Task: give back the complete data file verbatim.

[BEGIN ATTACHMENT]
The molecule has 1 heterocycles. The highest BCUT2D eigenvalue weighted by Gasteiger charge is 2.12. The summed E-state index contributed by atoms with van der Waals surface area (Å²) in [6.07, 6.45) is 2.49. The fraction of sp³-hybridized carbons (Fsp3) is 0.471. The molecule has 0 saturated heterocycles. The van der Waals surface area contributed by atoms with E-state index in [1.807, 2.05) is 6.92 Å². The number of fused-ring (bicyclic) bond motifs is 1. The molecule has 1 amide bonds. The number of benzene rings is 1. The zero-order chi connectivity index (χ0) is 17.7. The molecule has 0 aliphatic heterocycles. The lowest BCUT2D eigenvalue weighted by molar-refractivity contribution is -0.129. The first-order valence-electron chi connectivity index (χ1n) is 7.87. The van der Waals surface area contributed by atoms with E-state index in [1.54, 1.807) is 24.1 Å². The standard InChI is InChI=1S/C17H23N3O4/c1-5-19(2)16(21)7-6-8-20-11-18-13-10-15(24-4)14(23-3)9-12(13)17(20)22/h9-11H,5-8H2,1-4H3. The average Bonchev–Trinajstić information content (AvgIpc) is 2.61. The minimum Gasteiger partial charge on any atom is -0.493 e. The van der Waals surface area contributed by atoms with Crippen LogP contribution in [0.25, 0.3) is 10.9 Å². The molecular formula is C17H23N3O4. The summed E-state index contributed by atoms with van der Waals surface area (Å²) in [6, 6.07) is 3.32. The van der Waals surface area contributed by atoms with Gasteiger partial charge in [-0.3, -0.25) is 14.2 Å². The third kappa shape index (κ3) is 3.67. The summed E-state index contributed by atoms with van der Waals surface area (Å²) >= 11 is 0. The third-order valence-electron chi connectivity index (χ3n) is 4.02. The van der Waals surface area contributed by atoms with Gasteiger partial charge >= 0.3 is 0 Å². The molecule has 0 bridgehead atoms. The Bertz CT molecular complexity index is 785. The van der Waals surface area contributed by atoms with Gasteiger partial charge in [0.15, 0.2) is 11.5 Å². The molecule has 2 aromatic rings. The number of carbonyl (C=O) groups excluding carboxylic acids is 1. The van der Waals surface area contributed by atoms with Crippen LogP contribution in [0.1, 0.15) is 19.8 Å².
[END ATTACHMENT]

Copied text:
The molecule has 1 heterocycles. The highest BCUT2D eigenvalue weighted by Gasteiger charge is 2.12. The summed E-state index contributed by atoms with van der Waals surface area (Å²) in [6.07, 6.45) is 2.49. The fraction of sp³-hybridized carbons (Fsp3) is 0.471. The molecule has 0 saturated heterocycles. The van der Waals surface area contributed by atoms with E-state index in [1.807, 2.05) is 6.92 Å². The number of fused-ring (bicyclic) bond motifs is 1. The molecule has 1 amide bonds. The number of benzene rings is 1. The zero-order chi connectivity index (χ0) is 17.7. The molecule has 0 aliphatic heterocycles. The lowest BCUT2D eigenvalue weighted by molar-refractivity contribution is -0.129. The first-order valence-electron chi connectivity index (χ1n) is 7.87. The van der Waals surface area contributed by atoms with E-state index in [1.54, 1.807) is 24.1 Å². The standard InChI is InChI=1S/C17H23N3O4/c1-5-19(2)16(21)7-6-8-20-11-18-13-10-15(24-4)14(23-3)9-12(13)17(20)22/h9-11H,5-8H2,1-4H3. The average Bonchev–Trinajstić information content (AvgIpc) is 2.61. The minimum Gasteiger partial charge on any atom is -0.493 e. The van der Waals surface area contributed by atoms with Crippen LogP contribution in [0.25, 0.3) is 10.9 Å². The molecular formula is C17H23N3O4. The summed E-state index contributed by atoms with van der Waals surface area (Å²) in [6, 6.07) is 3.32. The van der Waals surface area contributed by atoms with Gasteiger partial charge in [-0.3, -0.25) is 14.2 Å². The third kappa shape index (κ3) is 3.67. The summed E-state index contributed by atoms with van der Waals surface area (Å²) >= 11 is 0. The third-order valence-electron chi connectivity index (χ3n) is 4.02. The van der Waals surface area contributed by atoms with Gasteiger partial charge >= 0.3 is 0 Å². The molecule has 0 bridgehead atoms. The Bertz CT molecular complexity index is 785. The van der Waals surface area contributed by atoms with Gasteiger partial charge in [0.15, 0.2) is 11.5 Å². The molecule has 2 aromatic rings. The number of carbonyl (C=O) groups excluding carboxylic acids is 1. The van der Waals surface area contributed by atoms with Crippen LogP contribution in [0.1, 0.15) is 19.8 Å².